Buried in the text of Noel Pearson’s opinion piece in The Weekend Australian — “Indigenous people need a lot more than just symbolism” — are some poignant personal disclosures. However, ironically and probably unintentionally, Pearson’s story-telling, his identification with his ancestral past and hopes for the future, illustrate the reasons symbolic amendment of the Constitution is a waste of time. Here’s Pearson:
“I have been musing this week how far we have come and how far we have yet to go in respect of the people who crossed the Torres Strait Island land bridge more than 53,000 years ago, travelling down Cape York Peninsula to occupy all corners of this continent.
Last year I said the stars and planets were lining up for constitutional recognition.”
“My half-century turned up last week. I went to Binirrigu where the Cape Bedford mission once stood. I told my children stories of the ancient history written in the country where my father’s father’s fathers walked the country. I look at the Guugu Yimidhirr children playing on the beach and hunting in the mangroves and wonder where they will be in another half century.”
Now I admire Pearson. He is a clever man and by far the best and most effective advocate for Aboriginal people. And it’s not as though he hasn’t outlined sensible and practical approaches to remedying Aboriginal disadvantage. Indeed, his might be the most incisive and realistic voice on this matter. But there he is in The Australian in all his splendid ordinariness, a man in the second half of his life, wondering about the future of people who are important to him (and many others he doesn’t even know) when he will be long gone. His imagery is evocative, including his invocation of expanses of time that would dazzle anyone other than paleontologists and cosmologists.
He sets the scene rather well – telling family stories and writing of watching children play and hunt in the mangroves. Nice stuff that I’m sure he wants to continue. But the nation doesn’t owe him his dreaming. He has also spoken of other scenes – poverty, drug addiction and violence — that I’m sure he doesn’t want to continue. This is the bit we can all agree on. But this also is an argument to be had with modernity, or not at all.
Here’s something really racist but profoundly modern. While those Aboriginal kiddies were hunting and playing in the mangroves (school holidays?), other kiddies were studying to be dentists and doctors, finding their feet in the modern world in which we all must live. Pearson’s fantasies that things just might stay enough the same — that modernity will not overtake and destroy traditional culture, that stories will be retold, even in the same languages — are understandable. But for all that, he has less chance and no more right to see his personal vision fulfilled than do the rest of us, regardless of colour and/or race.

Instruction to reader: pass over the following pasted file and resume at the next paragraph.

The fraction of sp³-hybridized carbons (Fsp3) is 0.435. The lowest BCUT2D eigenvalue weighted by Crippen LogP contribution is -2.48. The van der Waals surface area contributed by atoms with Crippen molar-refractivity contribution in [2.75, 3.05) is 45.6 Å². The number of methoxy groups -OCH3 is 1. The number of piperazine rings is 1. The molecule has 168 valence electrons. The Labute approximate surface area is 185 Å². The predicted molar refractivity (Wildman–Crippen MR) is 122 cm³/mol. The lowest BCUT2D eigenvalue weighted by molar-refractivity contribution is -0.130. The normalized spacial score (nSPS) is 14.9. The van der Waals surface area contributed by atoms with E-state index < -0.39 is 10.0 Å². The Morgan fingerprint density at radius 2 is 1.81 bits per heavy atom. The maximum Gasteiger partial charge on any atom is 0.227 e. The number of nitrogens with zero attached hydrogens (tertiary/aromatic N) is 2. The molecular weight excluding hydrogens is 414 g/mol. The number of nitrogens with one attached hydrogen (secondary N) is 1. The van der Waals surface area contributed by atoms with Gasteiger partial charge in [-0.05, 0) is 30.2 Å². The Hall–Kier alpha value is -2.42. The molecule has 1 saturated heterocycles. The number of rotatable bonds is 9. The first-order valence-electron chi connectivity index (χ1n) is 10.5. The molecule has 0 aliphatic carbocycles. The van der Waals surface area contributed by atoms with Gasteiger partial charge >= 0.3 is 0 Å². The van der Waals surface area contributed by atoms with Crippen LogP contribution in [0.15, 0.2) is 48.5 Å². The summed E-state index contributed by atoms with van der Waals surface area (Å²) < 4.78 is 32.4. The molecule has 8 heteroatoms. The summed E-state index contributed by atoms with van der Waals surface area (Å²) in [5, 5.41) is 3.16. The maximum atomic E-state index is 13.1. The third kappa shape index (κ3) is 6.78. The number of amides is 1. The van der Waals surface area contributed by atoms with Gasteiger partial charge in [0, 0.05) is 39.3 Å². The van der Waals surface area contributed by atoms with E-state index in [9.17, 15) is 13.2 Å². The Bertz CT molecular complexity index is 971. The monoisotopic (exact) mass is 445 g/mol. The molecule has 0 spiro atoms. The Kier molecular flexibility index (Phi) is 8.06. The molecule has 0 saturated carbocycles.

Pearson’s imagined vista is symbolically richer and grander than most. However, in the great sprawling suburbs of modern Australia we also hope to live long enough to see our children have children of their own. There is nothing peculiarly Indigenous about this desire; it is a universal given. Will our kids’ children live nearby? Will they even speak the same language as their grandparents? They won’t ask our permission, that’s for sure.
Pearson’s connection to all those people (and their present-day descendants) who crossed the northern land bridge manifests a popular collective fantasy. He can no more ‘own’ those ancestors than he can hold all those years in the palm of his hand. This mysterious evocation of oldness and connectedness, though probably not entirely a modern creation, is not dissimilar in its naiveté and sophistry to the way naturopaths misappropriate modern physiology to explain their witch’s brews. “We make remedies from the roots and berries of the ancient forests to increase the production of the serotonin re-uptake transporter in the neuronal membranes” or something like that. Sounds nice, but such concoctions don’t work unless you have a disease caused by having more money than sense (a genuine epidemic, come to think of it). In Pearson’s skillful crafting of words and themes these ideas are appealing, but his recourse to pathos shouldn’t be one of the arguments underwriting constitutional change. Simply put, cloying sentiments and appeals to emotion cannot be a backstage pass to get active in the wings and re-work the Constitution.
And please, no more of the ‘voices’ thing. No more ‘talking’ and ‘listening’. No more ‘same again, but this time with feeling’. When we start mixing anomic idioms like ‘first peoples’ and the ‘voices’ thing, we get exactly what we should expect from a cocktail of myth and nonsense. The ‘voices’ coming out of this first people’s club do them no credit. On Monday, Mick Dodson, the maestro himself, wasted yet another radio interview with more drivel about ‘racism’. Is it racist to expect more from a movement’s leaders than incoherence about racism?
The world is in real trouble, beset by people who should know better than to confuse symbolic thinking with reality. Islamic primitivism is the latest and most egregious example of this. Sure, Pearson is entitled to his deep sense of personal meaning, and I hope it sustains him into old age. Still, that’s up to him.
As to the rest of us, the last thing we need is more of other people’s symbolic aspirations written across our lives.
Murray Walters is a Brisbane psychiatrist